Lauren Andrews, University of Massachusetts Amherst assistant professor and the Marvin and Eva Schlanger Faculty Fellow in the department of chemical engineering, has received a three-year, $1.4 million grant from the National Science Foundation for a collaborative project to engineer synthetic bacteria to neutralize toxic contaminants found in drinking water. Read more.

New portrait of five trailblazing women scientists from Rockefeller’s past is unveiled.

Until this spring, The Rockefeller University art collection contained 35 portraits—all depicting historical male scientists and benefactors. But on April 14, when a new portrait by artist Brenda Zlamany was unveiled over the fireplace in the Abby Aldrich Rockefeller Reception Hall, five preeminent women scientists joined the university’s portraiture collection. Read more.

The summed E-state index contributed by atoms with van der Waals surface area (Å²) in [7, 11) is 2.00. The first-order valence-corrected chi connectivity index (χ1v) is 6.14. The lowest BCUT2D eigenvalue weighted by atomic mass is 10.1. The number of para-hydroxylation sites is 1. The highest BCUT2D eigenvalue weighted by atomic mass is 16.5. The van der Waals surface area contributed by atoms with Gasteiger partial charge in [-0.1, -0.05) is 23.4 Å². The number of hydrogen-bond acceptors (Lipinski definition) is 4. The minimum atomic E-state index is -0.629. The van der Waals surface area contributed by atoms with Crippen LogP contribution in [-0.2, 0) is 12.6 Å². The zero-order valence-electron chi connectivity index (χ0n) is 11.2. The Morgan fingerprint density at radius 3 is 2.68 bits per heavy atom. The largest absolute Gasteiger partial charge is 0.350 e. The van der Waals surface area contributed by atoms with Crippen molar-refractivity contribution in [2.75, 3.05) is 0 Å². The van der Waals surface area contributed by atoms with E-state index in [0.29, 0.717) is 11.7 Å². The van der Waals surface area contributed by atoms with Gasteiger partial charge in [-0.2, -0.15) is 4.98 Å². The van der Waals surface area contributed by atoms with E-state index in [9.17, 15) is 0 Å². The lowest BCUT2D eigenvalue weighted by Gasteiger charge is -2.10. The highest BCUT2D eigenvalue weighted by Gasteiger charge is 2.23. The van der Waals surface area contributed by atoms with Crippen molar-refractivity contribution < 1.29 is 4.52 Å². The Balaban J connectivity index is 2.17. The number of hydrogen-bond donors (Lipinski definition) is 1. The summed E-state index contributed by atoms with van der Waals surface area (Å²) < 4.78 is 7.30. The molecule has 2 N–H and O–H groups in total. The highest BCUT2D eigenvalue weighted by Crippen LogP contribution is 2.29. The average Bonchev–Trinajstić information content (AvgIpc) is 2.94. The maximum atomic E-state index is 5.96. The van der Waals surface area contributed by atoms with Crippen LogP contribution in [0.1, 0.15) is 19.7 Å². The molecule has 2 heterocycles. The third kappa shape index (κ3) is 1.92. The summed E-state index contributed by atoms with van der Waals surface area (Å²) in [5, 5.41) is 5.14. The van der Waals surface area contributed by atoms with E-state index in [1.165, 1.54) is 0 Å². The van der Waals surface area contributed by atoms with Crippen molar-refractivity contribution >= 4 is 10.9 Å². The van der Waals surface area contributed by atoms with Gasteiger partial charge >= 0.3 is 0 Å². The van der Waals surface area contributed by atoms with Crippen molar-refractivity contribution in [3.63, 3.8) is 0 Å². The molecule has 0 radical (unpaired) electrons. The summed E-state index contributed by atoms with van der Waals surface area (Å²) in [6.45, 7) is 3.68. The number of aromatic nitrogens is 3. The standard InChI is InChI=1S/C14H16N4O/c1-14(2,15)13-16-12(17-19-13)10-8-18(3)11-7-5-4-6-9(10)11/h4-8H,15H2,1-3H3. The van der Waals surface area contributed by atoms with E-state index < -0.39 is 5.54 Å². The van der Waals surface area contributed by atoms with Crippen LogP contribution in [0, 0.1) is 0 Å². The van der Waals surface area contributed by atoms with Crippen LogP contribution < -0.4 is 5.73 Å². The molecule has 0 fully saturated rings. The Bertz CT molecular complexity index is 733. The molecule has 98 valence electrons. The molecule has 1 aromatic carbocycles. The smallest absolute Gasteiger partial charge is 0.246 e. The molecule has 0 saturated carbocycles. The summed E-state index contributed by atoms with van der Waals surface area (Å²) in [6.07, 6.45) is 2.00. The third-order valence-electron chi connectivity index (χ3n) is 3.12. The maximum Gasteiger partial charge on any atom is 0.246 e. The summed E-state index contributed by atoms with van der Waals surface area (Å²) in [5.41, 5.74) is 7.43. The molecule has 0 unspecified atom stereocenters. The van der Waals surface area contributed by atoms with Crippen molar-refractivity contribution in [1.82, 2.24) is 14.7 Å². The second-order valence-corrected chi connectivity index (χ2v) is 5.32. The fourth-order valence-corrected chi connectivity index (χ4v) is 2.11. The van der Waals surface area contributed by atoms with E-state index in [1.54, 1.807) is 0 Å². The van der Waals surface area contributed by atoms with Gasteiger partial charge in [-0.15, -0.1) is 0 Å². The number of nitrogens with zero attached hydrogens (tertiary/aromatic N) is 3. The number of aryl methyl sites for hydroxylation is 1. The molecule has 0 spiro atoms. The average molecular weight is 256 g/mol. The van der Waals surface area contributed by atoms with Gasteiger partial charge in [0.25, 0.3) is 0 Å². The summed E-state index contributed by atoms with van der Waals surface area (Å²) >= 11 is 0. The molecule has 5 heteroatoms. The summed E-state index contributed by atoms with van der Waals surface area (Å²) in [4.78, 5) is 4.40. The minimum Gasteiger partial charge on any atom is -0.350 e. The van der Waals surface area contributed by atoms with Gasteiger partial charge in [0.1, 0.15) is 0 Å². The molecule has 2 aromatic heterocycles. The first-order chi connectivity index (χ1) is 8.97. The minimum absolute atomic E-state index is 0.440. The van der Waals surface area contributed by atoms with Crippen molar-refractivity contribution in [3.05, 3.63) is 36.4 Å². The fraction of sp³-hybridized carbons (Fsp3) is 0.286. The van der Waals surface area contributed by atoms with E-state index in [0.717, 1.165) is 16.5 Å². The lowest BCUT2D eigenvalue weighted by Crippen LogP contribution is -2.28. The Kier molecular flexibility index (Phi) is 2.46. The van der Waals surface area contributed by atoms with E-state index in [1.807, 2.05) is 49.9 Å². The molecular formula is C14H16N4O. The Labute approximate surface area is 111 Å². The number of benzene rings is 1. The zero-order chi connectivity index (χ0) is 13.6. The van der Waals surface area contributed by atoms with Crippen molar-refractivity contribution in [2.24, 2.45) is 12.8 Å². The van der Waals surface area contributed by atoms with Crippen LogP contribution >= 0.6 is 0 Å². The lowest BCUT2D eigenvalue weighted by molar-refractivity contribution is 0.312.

National Academy of Medicine names 11 Scholars in Diagnostic Excellence for 2022.

Funded by the Gordon and Betty Moore Foundation, this collaborative program in partnership with the Council of Medical Specialty Societies (CMSS) offers a one-year, part-time experience for exceptional individuals to advance their diagnostic skills, make significant contributions to improve clinical diagnosis at the national level, and accelerate their career development as national leaders in the field. Read more.

Carnegie Corporation of New York honors 34 distinguished immigrants whose contributions to our democracy inspire us all.